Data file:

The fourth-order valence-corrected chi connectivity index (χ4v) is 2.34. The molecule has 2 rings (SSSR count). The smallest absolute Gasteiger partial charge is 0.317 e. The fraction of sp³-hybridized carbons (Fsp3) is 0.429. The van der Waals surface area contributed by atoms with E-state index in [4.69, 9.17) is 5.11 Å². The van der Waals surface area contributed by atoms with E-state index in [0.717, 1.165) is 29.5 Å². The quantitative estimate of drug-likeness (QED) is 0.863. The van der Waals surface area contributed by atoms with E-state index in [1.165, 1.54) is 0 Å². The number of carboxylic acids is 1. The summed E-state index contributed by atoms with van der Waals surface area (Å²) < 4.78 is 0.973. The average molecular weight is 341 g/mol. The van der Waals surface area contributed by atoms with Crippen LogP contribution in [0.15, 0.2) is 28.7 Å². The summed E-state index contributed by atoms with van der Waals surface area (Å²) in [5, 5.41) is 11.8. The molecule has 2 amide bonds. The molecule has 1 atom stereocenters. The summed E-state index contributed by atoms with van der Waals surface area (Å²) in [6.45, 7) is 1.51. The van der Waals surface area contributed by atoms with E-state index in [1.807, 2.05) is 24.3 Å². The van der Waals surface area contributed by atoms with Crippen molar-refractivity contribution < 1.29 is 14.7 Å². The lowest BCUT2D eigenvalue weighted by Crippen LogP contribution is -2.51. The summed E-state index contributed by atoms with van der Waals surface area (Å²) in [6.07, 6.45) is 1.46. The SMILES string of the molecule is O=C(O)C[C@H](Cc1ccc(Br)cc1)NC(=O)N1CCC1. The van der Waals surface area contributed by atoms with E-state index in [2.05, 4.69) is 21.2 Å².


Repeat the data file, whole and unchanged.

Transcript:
The fourth-order valence-corrected chi connectivity index (χ4v) is 2.34. The molecule has 2 rings (SSSR count). The smallest absolute Gasteiger partial charge is 0.317 e. The fraction of sp³-hybridized carbons (Fsp3) is 0.429. The van der Waals surface area contributed by atoms with E-state index in [4.69, 9.17) is 5.11 Å². The van der Waals surface area contributed by atoms with E-state index in [0.717, 1.165) is 29.5 Å². The quantitative estimate of drug-likeness (QED) is 0.863. The van der Waals surface area contributed by atoms with E-state index in [1.165, 1.54) is 0 Å². The number of carboxylic acids is 1. The summed E-state index contributed by atoms with van der Waals surface area (Å²) < 4.78 is 0.973. The average molecular weight is 341 g/mol. The van der Waals surface area contributed by atoms with Crippen LogP contribution in [0.15, 0.2) is 28.7 Å². The summed E-state index contributed by atoms with van der Waals surface area (Å²) in [5, 5.41) is 11.8. The molecule has 2 amide bonds. The molecule has 1 atom stereocenters. The summed E-state index contributed by atoms with van der Waals surface area (Å²) in [6.45, 7) is 1.51. The van der Waals surface area contributed by atoms with E-state index in [1.807, 2.05) is 24.3 Å². The van der Waals surface area contributed by atoms with Crippen molar-refractivity contribution < 1.29 is 14.7 Å². The lowest BCUT2D eigenvalue weighted by Crippen LogP contribution is -2.51. The summed E-state index contributed by atoms with van der Waals surface area (Å²) in [6.07, 6.45) is 1.46. The SMILES string of the molecule is O=C(O)C[C@H](Cc1ccc(Br)cc1)NC(=O)N1CCC1. The van der Waals surface area contributed by atoms with E-state index in [2.05, 4.69) is 21.2 Å².